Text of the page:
In 2009, when I was 22, I decided to move to Europe. I would spend a semester in the Czech Republic on exchange and then afterwards, I would be in Europe. The plan was to smoothly disappear into it.
All the moving around we did growing up (two countries, eight schools, one province, four states and a territory) had, for the most part, kept my possessions to a minimum. Books, though, were somehow exempt. The typical move would see me adding three boxes of books and one box of everything else to the moving pile. As an adult, visits to either parent’s house (wherever they happened to be living at the time) always involved the slow siphoning of books to wherever I was living.
And while I rarely re-read the books I was lugging from town to town (I just kind of liked the way they looked in my room) they were a wonderful constant in a life of transience. They were stable characters sat in unchanging storylines, familiar packets of atmosphere and imagery conjured by a simple glance at the cover.
In 2009, things were different. I was moving forever and this time my books could not come. At first tentatively and then with gusto, I began letting my friends go. I remember the appalled reactions of the people I knew, but also how unexpectedly easy it was—the incredible sense of liberation accompanying the reduction of all worldly possessions to one sixteen kg duffle bag. I held a great garage sale in my backyard, watched strangers pick through my Paul Jennings and Roald Dahl books—stories that helped raise me. I gave my most important books to the hand-picked friends I believed would enjoy them best; my Kurt Vonnegut books, my John Irvings—the two authors who made me into a writer—pressed into hands with great gravity and passionate explanation. My Amy Tan and my Paul Theroux books went to secondhand bookshops in Fitzroy, whose attendants accepted whatever wasn’t too tattered to resell. The rest I set on the counter of the Information Centre in the Student Union building where I worked. I put a sign on them that said ‘free to good home’, and watched the pile grow smaller throughout the day until they were finally, irrevocably gone.
Now, back in Australia and settled for the first time in my life, I have very few books in my house. We don’t even own a bookshelf—just a half-table leaning against the wall near the door, stacked with the Meanjins, Kill Your Darlingses, Dumbo Feathers, The Monthlys, Going Down Swingings and The Lifted Brows I have subscriptions to. In my shared studio in town are the poetry books I kept, mostly published by friends. Occasionally, on afternoons gone quiet, I’ll pick up Geoff Lemon or Sean Whelan or Josephine Rowe, flip to a random page and go back to those fraught or perfect moments they have held still in words.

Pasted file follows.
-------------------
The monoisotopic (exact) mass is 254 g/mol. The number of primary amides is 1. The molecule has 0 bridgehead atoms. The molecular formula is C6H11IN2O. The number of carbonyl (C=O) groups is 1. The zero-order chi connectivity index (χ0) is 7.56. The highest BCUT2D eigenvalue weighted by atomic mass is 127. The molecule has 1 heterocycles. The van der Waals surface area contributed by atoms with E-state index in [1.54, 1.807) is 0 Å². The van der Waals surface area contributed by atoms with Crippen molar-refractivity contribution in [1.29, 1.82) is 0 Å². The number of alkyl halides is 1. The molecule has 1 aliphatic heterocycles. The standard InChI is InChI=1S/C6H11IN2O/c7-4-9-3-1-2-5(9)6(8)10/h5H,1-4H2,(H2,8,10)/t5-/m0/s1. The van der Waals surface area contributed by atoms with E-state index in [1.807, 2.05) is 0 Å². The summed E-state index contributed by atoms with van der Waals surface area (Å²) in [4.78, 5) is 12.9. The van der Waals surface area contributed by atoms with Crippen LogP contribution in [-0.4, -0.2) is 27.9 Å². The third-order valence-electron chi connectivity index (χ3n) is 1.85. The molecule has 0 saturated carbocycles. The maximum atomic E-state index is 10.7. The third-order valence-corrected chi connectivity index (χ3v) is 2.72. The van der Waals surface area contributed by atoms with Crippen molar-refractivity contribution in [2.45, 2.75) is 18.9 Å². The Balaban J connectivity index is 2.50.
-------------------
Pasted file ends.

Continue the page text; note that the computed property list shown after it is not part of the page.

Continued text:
I read in bits. Speed and Politics, Waleed Aly’s essay in Meanjin, has made me think differently about the effects that the integration of instant information has had on so many aspects of society. This line of his has stayed with me for weeks (and made me slow down a bit): ‘To be Busy—which is to say to live a life moving at such speed that you have no time—is now the same thing as being important. It’s a sign we’re worth something.’ FromKill Your Darlings, I still hold in my gut the bodily tension of ‘Tipping Point’, S.J. Finn’s short story. And Patrick Pittman’s article about my town, in the Perth issue of The Lifted Brow, still contains the best description I’ve ever found of it.
When I do read books, I am extremely picky. I will put a book down two thirds of the way through if the momentum falters. My attention span is shorter these days and my routines have changed. Though I’ve probably deprived myself of a number of perfectly good endings, I’ll still listen to a podcast while making chutney before settling down to read. So down goes Middlesex by Jeffrey Eugenides. Down goes Angry Young Spaceman by Jim Munroe. Down goes The Little Friend by Donna Tartt (though this one primarily due to its comparison with Tartt’s first book, The Secret History).
Which brings me to the great books—the ones that have held me captive. The Secret History is constructed from sentences so sparse and brilliant I often found myself copying them into my notebook. In The Secret History, you find out who killed who in the prologue; the rest of the book is a meditation on the preliminaries and internal consequences, treating a subject matter so often handled flippantly with considerable gravity and grace.
I listened to the audiobook of We Need to Talk About Kevin while doing dish shifts at X-Wray Café and it had such an emotional impact on me the effect was almost physical. I would come home dark and quiet, snap easily at my partner. The movie is overwrought and frantic, but the book worms its way deep into your psyche, where it does things difficult to explain away.
Anna Krien’s Night Games is the type of journalism Waleed Aly declared endangered with his essay. Krien immerses herself entirely in the world she’s writing about and hopes to emerge with a story on the other side. So much of Night Games makes me feel physically ill, but also armed.
These days, though it would be easy to keep them, I read my books and then quickly give them away. I own furniture now, I have clothes enough to fill three duffle bags, but I don’t keep my books. Maybe I don’t need their familiarity anymore, now that my surrounds have become solid. Perhaps, subconsciously, the keeping of books threatens a return to transience.
Zoe Barron is a freelance writer who writes all sorts of things for all sorts of people. She lives in Fremantle, WA and has a bit of a thing for bicycles. Also, a website.